MV: There have been a few different efforts, but first and foremost, people need to know that DAPA is a resource that is available to undocumented immigrants. Due to inaccurate perceptions of the DAPA and DACA programs and lack of access to in-language materials, the work requires bringing a higher level of exposure and discussion to the rights and resources for undocumented APIs. By highlighting and talking about this issue, through workshops and trainings with API serving organizations, we have faith the information about these resources will make its way to the people who are in most need.

We also find opportunities to bring this message to a diversity of spaces by partnering with different organizations within Washington State. For example, this coming May 12 and May 13, 21 Progress is partnering with University of Washington’s Leadership Without Borders student group to host a speaking event and lunch with Ju Hong, an undocumented Korean-American Activist. We’re expecting the event to be a huge turnout for younger, college-aged APIs, who wouldn’t likely be eligible for DAPA, but their parents or other elders in their life might.

We have a team of community ambassadors who prepare and inform DAPA eligible participants of the resources available to them. Through grassroots organizing, ambassadors do the essential work of identifying undocumented eligible API people, by screening them for the DAPA, expanded DACA, and DACA programs. Once people have been screened and they know their rights, ambassadors then help the eligible community prepare for their application by assisting them in gathering evidence for their application and encouraging them to save money.

Also in the meantime, we’ve set up a social support group so that undocumented APIs have safe spaces to get together in community. It’s called Community Across Borders and some of these meetings include a Potluck, Meet & Greet on Saturday, April 9 from 11:00 a.m. to 1:00 p.m. and Dinner & Storytelling on Tuesday, April 19 from 6:00 p.m. to 8:00 p.m. Additionally there is the May Day Prep & March on Sunday, May 1 (time to be determined) and a Lunch & Film Screening on Saturday, May 21 from 11:00 a.m. to 1:00 p.m. The meetings will all be located at 21 Progress on 409 Maynard Avenue S. Suite 202, Seattle, WA. Please RSVP by calling (206) 829-8382. For undocumented APIs, we’d really love to see them there as it is a great opportunity to come meet people who are going through similar challenges and build a community.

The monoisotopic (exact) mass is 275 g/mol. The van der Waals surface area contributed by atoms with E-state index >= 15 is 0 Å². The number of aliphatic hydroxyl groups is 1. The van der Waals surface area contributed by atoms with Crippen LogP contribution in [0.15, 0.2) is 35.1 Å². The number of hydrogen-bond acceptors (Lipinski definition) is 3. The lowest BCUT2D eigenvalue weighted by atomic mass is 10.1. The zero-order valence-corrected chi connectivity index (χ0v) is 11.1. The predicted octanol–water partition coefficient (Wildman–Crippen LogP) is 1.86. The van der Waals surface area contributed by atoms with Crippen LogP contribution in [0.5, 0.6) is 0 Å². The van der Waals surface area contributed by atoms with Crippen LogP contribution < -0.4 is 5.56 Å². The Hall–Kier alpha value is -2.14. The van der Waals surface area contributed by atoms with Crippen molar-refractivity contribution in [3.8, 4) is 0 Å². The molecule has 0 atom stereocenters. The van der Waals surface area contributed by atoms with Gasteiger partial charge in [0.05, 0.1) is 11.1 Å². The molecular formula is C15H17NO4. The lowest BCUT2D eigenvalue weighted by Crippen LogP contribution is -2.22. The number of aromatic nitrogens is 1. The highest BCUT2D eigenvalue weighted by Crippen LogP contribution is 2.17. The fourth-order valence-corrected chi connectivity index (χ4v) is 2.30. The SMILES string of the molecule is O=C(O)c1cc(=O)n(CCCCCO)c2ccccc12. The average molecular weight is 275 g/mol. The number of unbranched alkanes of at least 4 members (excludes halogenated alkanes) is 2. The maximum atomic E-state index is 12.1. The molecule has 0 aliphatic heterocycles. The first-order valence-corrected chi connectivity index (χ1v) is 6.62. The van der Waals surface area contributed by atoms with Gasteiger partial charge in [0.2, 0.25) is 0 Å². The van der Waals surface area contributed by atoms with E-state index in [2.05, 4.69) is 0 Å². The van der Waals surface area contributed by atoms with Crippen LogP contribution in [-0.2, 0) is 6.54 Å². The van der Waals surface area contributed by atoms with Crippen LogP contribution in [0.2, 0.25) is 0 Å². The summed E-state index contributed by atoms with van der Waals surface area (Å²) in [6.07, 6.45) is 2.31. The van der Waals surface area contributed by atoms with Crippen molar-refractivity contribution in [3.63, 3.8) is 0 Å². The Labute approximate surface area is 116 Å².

IE: What’s been the thoughts and feelings of the undocumented individuals with whom 21 Progress has been working?

MV: For over a year now, people have been waiting for this program to start enrolling eligible participants. Within this time, there have been multiple setbacks, and with each comes disappointment and frustration. For many, DAPA represents hope, justice, and a little reprieve. It’s frustrating when access to those resources are so close, but still not within reach. However, alongside that frustration there is still hope and continued determination within the community. Generally speaking, this is a community that believes in the American Dream, and the rewards that come from hard work, dedication, and contribution. So for those who have been living and contributing to the American economy for over 20+ years, they’re going to continue doing what they have been doing—with or without DAPA.